I live nearby, I’m sure it’s not the only one that is perfectly preserved! Many south St. Louis homes have full kitchens in the basement. We live in a “subdivision” in an urban setting and I LOVE to go to the estate sales, just to see how our original owners lived in their homes. (And how to figure out what style of furniture actually fits in the rooms!) St. Louis Hills Estates is a little known area, even in our city, that has the rambling ranches of 1948-50. I LOVE when my elderly neighbors invite me to see their homes, it’s so much fun to be invited in to view what our home once looked like!

  8. As a realtor, I fall in love with houses like this and want to own and “save” them from the public. Moreover, I think it is the home depot-ization of America and the huge influence of HGTV that urges people to dispose of vintage items. Uneducated realtors and buyers think everything has to be stainless steel and “marbleteen” for their house to impress their friends or sell in the future. What a shame this is. Of course at the time of selling every home I loved, the big complaint from the mindless buying public was over the vintage baths. I currently have a lime green and black bath as well as one with two shades of salmon. I adore them!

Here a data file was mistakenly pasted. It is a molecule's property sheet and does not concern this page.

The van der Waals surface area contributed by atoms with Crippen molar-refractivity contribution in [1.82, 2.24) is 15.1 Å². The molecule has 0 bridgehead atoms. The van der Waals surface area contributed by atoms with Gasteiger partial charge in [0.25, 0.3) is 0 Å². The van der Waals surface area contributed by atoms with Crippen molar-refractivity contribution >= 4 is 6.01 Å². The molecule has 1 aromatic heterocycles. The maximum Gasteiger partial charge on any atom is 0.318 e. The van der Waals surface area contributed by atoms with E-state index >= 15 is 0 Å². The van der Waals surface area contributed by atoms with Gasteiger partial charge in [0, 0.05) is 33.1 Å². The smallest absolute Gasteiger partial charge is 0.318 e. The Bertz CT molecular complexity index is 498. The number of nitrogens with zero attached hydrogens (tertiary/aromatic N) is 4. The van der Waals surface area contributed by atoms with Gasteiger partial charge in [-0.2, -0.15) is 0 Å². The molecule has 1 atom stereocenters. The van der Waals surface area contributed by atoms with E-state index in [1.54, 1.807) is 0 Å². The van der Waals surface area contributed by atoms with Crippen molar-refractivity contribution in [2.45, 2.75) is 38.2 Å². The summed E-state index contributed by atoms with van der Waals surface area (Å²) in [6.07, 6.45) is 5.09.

9. Thomas Schiffer says:

    HI all love the site! My lady and I just found a Gem of a home in sunny southern california. A 1954 Time Capsule! We are novices but by going thru the home we would say 90% is original! We had looked at over 200 homes and when I say look I mean walked thru and as we did something kept feeling off and slowly we started getting guided to houses that played on indoor/outdoor lighting had a cozy feel and then one day we discovered our new house! A 1954 Flat Steel Roof with poles every 8 feet into a flat cement slab and we instantly fell in love. I am not computer friendly but we are taking lots of pictures and will try and get them up on this our new favorite site. We are going crazy trying to figure out who designed it! We are the second owners as we got the home from the original owners children who just wanted to get rid of their parents house! The owners lived into their 90’s and were meticulous!